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The Journey of Scientists and Practitioners - Essay Example

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Brickman and His Comparative Education” proffered pertinent issues relative to Brickman as the instrumental contributor to the field of comparative and international education…
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The Journey of Scientists and Practitioners
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The Journey of Scientists and Practitioners The Journey of Scientists and Practitioners Identification of Each Educator and their Main Contributions
The article written by Silova and Brehm (2010) entitled “For the Love of Knowledge: William W. Brickman and His Comparative Education” proffered pertinent issues relative to Brickman as the instrumental contributor to the field of comparative and international education (Silova & Brehm, 2010). On the other hand, Flanagan (2005) wrote a book entitled Greatest Educators Ever and identified 18 educators acknowledged as exemplary and extraordinary educators the world has even known. The educators and their main contributions in the field of education are summarized to wit: (1) Socrates, Search for Definition; (2) Plato, for the State; (3) Aristotle, for Leisure; (4) Jesus,for the Common Man; (5) Marcus Fabius Quintilian, of the Orator; (6) Aurelius Augustine, for the Inner Life; (7) John Amos Cornelius, as a Human Right; (8) John Locke, for the English Gentleman; (9) Jean-Jacques Rousseau, of Nature; (10) Jean Heinrich Pestalozzi, of the People; (11) Friedrich Froebel, Garden of Education; (12) John Henry Newman, University Education; (13) John Dewey, for the Future; (14) Maria Montessori, for Personal Competence; (15) Martin Buber, for Relationship; (16) Alexander Sutherland Neil, for the Liberation of the Psyche; (17) Paulo Freire, for Freedom; and (18) Ivan Illich, Without Schooling (Flanagan, 2005).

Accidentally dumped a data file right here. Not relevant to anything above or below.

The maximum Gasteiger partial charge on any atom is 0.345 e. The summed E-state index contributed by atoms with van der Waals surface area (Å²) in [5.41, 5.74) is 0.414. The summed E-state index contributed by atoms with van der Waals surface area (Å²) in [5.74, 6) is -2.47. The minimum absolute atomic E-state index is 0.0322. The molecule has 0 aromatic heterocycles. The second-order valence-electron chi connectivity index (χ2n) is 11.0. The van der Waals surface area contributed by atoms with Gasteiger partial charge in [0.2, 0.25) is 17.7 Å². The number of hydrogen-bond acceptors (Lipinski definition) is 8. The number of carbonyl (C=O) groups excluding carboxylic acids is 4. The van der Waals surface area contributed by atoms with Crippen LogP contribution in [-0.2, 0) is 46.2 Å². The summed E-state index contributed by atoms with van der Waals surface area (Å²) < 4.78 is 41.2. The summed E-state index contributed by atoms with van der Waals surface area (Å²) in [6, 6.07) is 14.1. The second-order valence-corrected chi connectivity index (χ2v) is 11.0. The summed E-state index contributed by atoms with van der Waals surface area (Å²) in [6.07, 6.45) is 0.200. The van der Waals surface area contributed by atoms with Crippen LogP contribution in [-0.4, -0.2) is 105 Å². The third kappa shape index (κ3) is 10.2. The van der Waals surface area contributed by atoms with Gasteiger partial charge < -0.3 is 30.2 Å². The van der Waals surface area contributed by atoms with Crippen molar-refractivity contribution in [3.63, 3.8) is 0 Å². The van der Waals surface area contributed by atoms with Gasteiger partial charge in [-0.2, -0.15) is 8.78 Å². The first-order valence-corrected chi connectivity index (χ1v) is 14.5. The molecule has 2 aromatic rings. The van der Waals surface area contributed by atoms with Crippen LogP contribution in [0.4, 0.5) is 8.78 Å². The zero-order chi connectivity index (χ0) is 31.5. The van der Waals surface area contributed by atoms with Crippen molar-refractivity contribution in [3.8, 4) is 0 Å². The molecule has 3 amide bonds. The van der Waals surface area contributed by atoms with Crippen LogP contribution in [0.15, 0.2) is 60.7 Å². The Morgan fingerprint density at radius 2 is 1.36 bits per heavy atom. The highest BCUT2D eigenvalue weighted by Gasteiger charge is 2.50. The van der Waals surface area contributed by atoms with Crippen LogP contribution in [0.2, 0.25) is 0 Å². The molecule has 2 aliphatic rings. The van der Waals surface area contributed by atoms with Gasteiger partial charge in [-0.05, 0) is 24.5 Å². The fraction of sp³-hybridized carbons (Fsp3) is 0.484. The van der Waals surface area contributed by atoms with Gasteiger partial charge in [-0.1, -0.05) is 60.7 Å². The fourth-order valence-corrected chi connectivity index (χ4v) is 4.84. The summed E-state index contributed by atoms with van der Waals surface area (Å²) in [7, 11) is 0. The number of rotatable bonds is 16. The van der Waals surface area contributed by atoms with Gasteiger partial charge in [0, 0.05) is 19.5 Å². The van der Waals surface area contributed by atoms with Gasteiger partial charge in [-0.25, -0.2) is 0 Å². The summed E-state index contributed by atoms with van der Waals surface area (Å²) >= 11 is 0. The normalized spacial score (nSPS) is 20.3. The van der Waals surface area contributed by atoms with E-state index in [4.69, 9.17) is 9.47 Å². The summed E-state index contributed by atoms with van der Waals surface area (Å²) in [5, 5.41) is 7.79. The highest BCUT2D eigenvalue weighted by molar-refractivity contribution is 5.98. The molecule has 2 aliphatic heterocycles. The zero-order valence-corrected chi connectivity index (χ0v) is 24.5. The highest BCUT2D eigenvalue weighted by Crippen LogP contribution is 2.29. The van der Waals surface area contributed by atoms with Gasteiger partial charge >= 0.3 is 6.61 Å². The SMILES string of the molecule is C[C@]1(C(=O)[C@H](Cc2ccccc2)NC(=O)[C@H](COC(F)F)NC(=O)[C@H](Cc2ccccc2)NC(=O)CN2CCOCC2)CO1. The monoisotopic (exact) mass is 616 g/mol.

Resistance Encountered in their Research, Ideas, or Program
From among the noted resistance in the proposed comparative education, Brickman faced lackluster support in the mid-1960s due to the dominance of science and statistical tools (Silova & Brehm, 2010, p. 24). There were eminent rapid decline in the educator’s publications on comparative education during this decade. Likewise, the tediousness in searching for citations in Brickman’s reviews of literatures and bibliographies were noted to have been disorganized but apparently “produced an almost unthinkable breadth and depth of analysis” (Silova & Brehm, 2010, p. 27).
On the other hand, Socrates, for instance, one of the greatest educators noted by Flanagan (2005) encountered resistance and challenges in terms of his unconventional beliefs and philosophies used for this decision-making. As disclosed, there were three explicitly mentioned singularities that marked him from the rest: (1) his claim that “he was the recipient of messages from an otherworldly, or inner, voice which frequently forbade him to do things he was thinking of doing” (Flanagan, 2005, p. 14); (2) his reported endorsement by the Oracle as the wisest of men; and (3) the observed habit of falling into long fits of abstraction (Flanagan, 2005, pp. 14-15).
Similarities in Their Professional Stories
The similarities in these educators’ stories are the dedication and commitment to the theories and concepts that were envisioned and conceptualized by them. Brickman, for instance, was noted to be a perfect example of an educator who was “motivated to attain the highest level
of scholarship; and humorous and light-hearted to all those around him” (Silova & Brehm, 2010, p. 32). He was said to be persistently active: “active was exactly how he spent his retirement” (Silova & Brehm, 2010, p. 32). Socrates, on the other hand, acknowledged that “I have never lived an ordinary quiet life” (Flanagan, 2005, p. 16).
Differences of Each Educator
Each educator was apparently different in focus of ideologies and philosophies in education and teaching. While Brickman focused on comparative education; Socrates focused his educational pursuit on the definition of a purpose: “a universally valid definition of anything- virtue, justice, beauty, truth, honesty, courage” (Flanagan, 2005, p. 18). Therefore, Socrates’ fixation was wider in scope, as compared to Brickman’s thrust on comparative education.
Factor(s) (environmental, professional, personal) that have impacted their Success
Brickman’s success was primarily due to an interplay of personal, professional, and environmental factors; through the assistance and support of his family, colleagues in the academe and the magnitude of academic resources and literatures at his time. For Socrates, his success was primarily due to his personal motivation to seek truth through his philosophies and persistent, committed objective to learn more from what is apparently obvious in life.
References
Flanagan, F. (2005). Greatest Educators Ever. London, GBR: Continuum International Publishing.
Silova, I., & Brehm, W. (2010). For the Love of Knowledge: William W. Brickman and His Comparative Education. European Education, Vol. 42, No. 2, 17–36. Read More
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